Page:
Vegetable steaks have become very popular lately and for good reason. They’re a perfectly comforting meal during chilly winter days. This recipe takes advantage of lentils and their abundance of folic acid. It has been shown that getting enough folic acid in our diet not only aids in the optimal function of our bodies but might also help maintain a more positive mood.
Before composting those squash seeds, why not consider roasting them? Rinse seeds well under cold water before tossing with a teaspoon or two (5 to 10 mL) of grapeseed oil and a pinch of salt. Spread in even layer on baking tray before baking at 350 F (180 C) until golden, about 15 to 20 minutes.
Preheat oven to 400 F (200 C). Line large baking tray with parchment paper and set aside.
Bring large saucepan of water to a boil over high heat. Add lentils and cook, stirring occasionally, until tender, about 20 to 25 minutes. Drain and transfer to large bowl and set aside to cool slightly.
In medium bowl, stir together olive oil, parsley, half of the minced garlic, 1/4 tsp (1 mL) salt, pepper, lemon zest, and 2 Tbsp (30 mL) lemon juice. When lentils are just warm, add parsley mixture and stir to combine. Set aside.
Cut butternut squash into 4 steaks lengthwise, each about 1/2 in to 3/4 in (1.25 cm to 2 cm) thick. Reserve any remaining butternut squash for another use. Remove any seeds, place on prepared baking tray, and rub all over with grapeseed oil. Roast in oven for 20 minutes.
Meanwhile, in small saucepan, stir together butter, oregano, remaining minced garlic, and remaining 1/4 tsp (1 mL) salt over medium heat. Bring to a simmer, remove from heat, and stir in remaining 1 Tbsp (15 mL) lemon juice.
After squash has been roasting for 20 minutes, remove from oven, brush with butter mixture, and return to oven until tender and golden, about another 15 to 20 minutes.
To serve, divide butternut squash steaks on platter or divide among serving plates. Top with lentil mixture, crumbled feta cheese, and pomegranate arils.
These crab-stuffed portobello mushrooms can do double duty as a fancy starter for a casual dinner party or a light main course on any given night. Meaty and umami-rich portobellos serve as a holder for a light-tasting seafood salad. Gills begone Even though the gills of mushrooms are edible, they will darken and discolour everything they touch. Besides, after you scrape out the gills, you’ll have more room for stuffing. And don’t discard the stems; they can be saved and used when making veggie stock.
Serving saucy lentils in squash halves is a sure-fire way to elevate your plant-based menu. And, yes, the whole bowl is edible, skin and all. If desired, you can add dollops of Greek yogurt or sour cream. Spice of life Garam masala, a blend of spices traditionally used in Indian cooking, usually includes cardamom, black pepper, cloves, nutmeg, fennel, cumin, and coriander. It’s great on roasted meats and vegetables.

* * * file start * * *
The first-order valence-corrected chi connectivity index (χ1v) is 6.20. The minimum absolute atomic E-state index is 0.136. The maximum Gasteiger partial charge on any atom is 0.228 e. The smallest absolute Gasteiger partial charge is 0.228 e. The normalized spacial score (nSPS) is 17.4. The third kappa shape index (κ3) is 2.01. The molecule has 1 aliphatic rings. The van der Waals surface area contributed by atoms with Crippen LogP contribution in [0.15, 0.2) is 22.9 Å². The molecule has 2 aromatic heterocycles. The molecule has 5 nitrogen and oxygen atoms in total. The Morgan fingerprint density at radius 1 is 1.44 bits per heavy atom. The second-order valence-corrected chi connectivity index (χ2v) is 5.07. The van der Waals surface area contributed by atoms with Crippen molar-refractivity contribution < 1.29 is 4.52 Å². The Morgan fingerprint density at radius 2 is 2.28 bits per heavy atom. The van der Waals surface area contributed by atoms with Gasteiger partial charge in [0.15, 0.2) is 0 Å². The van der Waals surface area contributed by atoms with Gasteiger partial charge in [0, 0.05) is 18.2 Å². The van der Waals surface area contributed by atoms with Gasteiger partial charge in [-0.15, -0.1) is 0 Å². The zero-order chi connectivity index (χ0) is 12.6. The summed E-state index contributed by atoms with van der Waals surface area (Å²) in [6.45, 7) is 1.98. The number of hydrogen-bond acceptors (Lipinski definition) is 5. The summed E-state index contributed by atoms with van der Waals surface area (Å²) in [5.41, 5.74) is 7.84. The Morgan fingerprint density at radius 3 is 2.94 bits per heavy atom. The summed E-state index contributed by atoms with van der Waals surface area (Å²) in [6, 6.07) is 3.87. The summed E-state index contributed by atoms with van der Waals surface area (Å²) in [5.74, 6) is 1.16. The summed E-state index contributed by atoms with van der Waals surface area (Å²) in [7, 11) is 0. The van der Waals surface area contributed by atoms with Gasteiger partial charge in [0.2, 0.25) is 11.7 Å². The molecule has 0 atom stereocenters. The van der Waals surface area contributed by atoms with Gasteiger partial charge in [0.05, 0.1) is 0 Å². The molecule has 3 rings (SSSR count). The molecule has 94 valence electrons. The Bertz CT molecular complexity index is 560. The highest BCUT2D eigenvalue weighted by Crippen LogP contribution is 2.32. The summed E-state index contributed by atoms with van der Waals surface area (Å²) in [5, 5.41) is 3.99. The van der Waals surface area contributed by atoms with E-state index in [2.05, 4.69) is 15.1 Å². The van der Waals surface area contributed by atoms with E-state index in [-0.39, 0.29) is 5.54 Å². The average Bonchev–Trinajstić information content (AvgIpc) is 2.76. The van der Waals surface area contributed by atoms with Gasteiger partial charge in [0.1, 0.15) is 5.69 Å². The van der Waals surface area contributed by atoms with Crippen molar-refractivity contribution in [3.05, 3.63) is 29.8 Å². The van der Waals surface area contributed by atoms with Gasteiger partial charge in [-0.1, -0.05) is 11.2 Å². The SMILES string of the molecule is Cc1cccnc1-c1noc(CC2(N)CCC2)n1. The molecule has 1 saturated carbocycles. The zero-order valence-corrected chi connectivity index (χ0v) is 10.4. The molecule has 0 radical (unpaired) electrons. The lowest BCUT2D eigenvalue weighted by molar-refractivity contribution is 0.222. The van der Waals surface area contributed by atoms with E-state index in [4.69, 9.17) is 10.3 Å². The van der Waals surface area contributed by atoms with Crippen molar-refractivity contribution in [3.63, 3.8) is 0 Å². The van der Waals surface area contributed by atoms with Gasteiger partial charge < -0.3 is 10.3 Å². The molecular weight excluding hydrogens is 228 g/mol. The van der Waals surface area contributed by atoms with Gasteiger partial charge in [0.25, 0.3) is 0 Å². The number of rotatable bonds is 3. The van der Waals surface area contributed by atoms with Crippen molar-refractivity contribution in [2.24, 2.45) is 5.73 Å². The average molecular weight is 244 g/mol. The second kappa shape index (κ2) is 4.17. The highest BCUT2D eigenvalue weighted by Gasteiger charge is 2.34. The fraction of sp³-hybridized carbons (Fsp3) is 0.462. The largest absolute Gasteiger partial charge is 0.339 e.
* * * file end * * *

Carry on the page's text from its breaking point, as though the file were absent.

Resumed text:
“Germans do potatoes in general very well,” says Canadian expat Chris Gilles, who now lives in Munich and has celebrated many an Oktoberfest there. “Knödel seem kind of rubbery. You don’t really think it’s potato when you first see it, but it’s tasty.” But he might be surprised to find that this alive -inspired version of Bavarian potato dumplings is made with a combination of potato and cauliflower, because as anyone who’s eaten cauliflower gnocchi knows, the low-carb vegetable is a great way to lighten up starch-heavy foods (and Biergarten menus). Happy Knödelfest! The original version of these snacks are so popular that it even gets its own food fest: Knödelfest, which happens in September in Austria, about a 1 1/2-hour drive from Munich. If alive threw a Knödelfest, these dumplings would definitely be on the menu, served simply as snacks with sliced radishes and fresh parsley or dill, or topped with butter, beer gravy, or mushroom sauce. The dumpling test You can test one dumpling by shaping it and then boiling it before shaping the rest. If the water is lower than a boil and it still falls apart, add more starch to the batter before shaping another ball and testing again.
This dark beer-marinated chicken uses the convection setting on your oven to create a crispy skinned bird. Convection cooking circulates air around the meat, crisping it like rotisserie without needing a spit or a lot of oil, similar to an air fryer (which you can also use!). If you don’t have a convection setting on your oven, you can simply bake the chicken for longer at the same temperatures as below, until a meat thermometer inserted in the thickest part of the thigh reads 165 F (74 C). You can use any dark beer, but our pick is, obviously, something German. Oktoberfest barbecue You can also grill the whole chicken on a barbecue—which makes for an impressive presentation and a gorgeously crispy bird—but it’s best to spatchcock it first (take out the backbone) so it cooks more evenly and quickly. Make it fast! If you don’t want to make an entire chicken—or if you want your dinner to cook faster—use this marinade (without stuffing the chicken cavity) on chicken breasts, thighs, or iron-rich chicken livers instead.